(1) If it appears to the judge before whom the warrant is returned that the property or papers taken are not the same as that described in the warrant, or that there is no probable cause for believing the existence of the grounds upon which the warrant was issued, or if it appears to the judge before whom any property is returned that the property was secured by an “unreasonable” search, the judge may order a return of the property taken; provided, however, that in no instance shall contraband such as slot machines, gambling tables, lottery tickets, tally sheets, rundown sheets, or other gambling devices, paraphernalia and equipment, or narcotic drugs, obscene prints and literature be returned to anyone claiming an interest therein, it being the specific intent of the Legislature that no one has any property rights subject to be protected by any constitutional provision in such contraband; provided, further, that the claimant of said contraband may upon sworn petition and proof submitted by him or her in the circuit court of the county where seized, show that said contraband articles so seized were held, used or possessed in a lawful manner, for a lawful purpose, and in a lawful place, the burden of proof in all cases being upon the claimant. The sworn affidavit or complaint upon which the search warrant was issued or the testimony of the officers showing probable cause to search without a warrant or incident to a legal arrest, and the finding of such slot machines, gambling tables, lottery tickets, tally sheets, rundown sheets, scratch sheets, or other gambling devices, paraphernalia, and equipment, including money used in gambling or in furtherance of gambling, or narcotic drugs, obscene prints and literature, or any of them, shall constitute prima facie evidence of the illegal possession of such contraband and the burden shall be upon the claimant for the return thereof, to show that such contraband was lawfully acquired, possessed, held, and used.
(2) No intoxicating liquor seized on any warrant from any place other than a private dwelling house shall be returned, but the same may be held for such other and further proceedings which may arise upon a trial of the cause, unless it shall appear by the sworn petition of the claimant and proof submitted by him or her that said liquors so seized were held, used or possessed in a lawful manner, and in lawful place, or by a permit from the proper federal or state authority, the burden of proof in all cases being upon the claimant. The sworn affidavit or complaint upon which the search warrant was issued and the finding of such intoxicating liquor shall constitute prima facie evidence of the illegal possession of such liquor, and the burden shall be upon the claimant for the return thereof, to show that such liquor was lawfully acquired, possessed, held, and used.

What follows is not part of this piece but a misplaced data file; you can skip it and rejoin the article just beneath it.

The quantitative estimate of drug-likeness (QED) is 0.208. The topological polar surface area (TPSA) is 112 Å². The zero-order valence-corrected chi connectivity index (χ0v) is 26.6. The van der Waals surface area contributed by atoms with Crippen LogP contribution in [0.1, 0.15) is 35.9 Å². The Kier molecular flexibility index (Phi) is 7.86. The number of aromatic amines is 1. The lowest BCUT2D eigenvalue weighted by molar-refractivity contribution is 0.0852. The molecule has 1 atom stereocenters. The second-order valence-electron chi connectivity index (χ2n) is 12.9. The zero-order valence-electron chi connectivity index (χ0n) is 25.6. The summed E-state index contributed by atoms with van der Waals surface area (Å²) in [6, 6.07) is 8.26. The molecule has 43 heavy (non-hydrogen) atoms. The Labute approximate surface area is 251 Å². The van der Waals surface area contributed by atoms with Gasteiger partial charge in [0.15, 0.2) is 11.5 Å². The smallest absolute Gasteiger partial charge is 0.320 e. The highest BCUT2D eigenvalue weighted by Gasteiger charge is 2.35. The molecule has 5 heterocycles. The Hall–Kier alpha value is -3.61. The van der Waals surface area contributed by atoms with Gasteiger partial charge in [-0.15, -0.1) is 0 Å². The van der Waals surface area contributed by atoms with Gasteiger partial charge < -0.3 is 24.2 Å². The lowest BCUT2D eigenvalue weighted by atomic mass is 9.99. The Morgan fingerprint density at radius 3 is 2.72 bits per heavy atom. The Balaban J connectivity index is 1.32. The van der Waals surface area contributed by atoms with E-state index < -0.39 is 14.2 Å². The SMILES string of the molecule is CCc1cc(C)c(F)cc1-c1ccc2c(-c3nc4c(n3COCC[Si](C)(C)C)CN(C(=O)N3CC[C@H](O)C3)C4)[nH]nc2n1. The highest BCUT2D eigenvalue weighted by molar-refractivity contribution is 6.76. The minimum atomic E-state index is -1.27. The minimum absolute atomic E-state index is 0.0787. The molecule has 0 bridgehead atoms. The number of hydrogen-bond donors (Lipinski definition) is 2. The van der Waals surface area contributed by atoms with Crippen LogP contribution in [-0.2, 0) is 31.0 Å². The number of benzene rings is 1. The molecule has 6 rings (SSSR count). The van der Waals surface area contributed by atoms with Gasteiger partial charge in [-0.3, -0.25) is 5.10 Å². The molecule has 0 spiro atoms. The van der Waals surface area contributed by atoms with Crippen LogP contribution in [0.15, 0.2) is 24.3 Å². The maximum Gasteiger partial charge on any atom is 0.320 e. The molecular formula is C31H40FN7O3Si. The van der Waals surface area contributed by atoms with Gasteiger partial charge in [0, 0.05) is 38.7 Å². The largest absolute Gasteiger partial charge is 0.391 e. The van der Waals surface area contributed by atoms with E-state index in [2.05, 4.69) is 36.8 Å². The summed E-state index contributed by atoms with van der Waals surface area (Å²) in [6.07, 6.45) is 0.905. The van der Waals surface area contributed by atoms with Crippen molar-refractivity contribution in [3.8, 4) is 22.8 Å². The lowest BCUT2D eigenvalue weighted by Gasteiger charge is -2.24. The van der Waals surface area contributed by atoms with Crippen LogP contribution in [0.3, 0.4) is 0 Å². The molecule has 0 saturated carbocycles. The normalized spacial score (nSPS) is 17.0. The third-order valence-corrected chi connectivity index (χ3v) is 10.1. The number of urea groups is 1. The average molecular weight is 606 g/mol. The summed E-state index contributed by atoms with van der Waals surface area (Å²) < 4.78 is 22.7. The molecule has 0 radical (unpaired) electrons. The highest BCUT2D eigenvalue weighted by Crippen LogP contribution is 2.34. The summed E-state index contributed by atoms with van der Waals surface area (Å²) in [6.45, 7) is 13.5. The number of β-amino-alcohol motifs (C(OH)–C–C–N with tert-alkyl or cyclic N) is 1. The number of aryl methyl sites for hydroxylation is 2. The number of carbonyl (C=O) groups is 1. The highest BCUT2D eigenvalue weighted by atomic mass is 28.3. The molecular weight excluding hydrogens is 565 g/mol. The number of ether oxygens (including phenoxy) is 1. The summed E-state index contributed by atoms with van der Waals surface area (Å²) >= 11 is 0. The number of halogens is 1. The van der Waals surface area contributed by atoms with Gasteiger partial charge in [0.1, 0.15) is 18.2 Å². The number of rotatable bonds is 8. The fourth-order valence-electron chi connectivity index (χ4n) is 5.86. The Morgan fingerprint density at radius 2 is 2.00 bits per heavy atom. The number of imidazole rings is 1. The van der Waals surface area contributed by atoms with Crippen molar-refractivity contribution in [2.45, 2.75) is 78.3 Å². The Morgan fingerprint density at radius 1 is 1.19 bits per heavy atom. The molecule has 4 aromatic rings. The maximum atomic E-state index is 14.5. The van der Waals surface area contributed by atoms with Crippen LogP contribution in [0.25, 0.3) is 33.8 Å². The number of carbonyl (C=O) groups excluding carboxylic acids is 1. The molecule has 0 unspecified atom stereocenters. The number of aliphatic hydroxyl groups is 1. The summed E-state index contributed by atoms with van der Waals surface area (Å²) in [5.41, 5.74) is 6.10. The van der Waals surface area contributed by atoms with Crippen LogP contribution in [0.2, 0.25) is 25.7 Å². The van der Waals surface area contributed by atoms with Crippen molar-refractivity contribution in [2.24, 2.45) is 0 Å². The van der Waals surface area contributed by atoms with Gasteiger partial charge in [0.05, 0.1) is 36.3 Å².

(3) No pistol or firearm taken by any officer with a search warrant or without a search warrant upon a view by the officer of a breach of the peace shall be returned except pursuant to an order of a trial court judge.
(4) If no cause is shown for the return of any property seized or taken under a search warrant, the judge shall order that the same be impounded for use as evidence at any trial of any criminal or penal cause growing out of the having or possession of said property, but perishable property held or possessed in violation of law may be sold where the same is not prohibited, as may be directed by the court, or returned to the person from whom taken. The judge to whom said search warrant is returned shall file the same with the inventory and sworn return in the proper office, and if the original affidavit and proofs upon which the warrant was issued are in his or her possession, he or she shall apply to the officer having the same and the officer shall transmit and deliver all of the papers, proofs, and certificates to the proper office where the proceedings are lodged.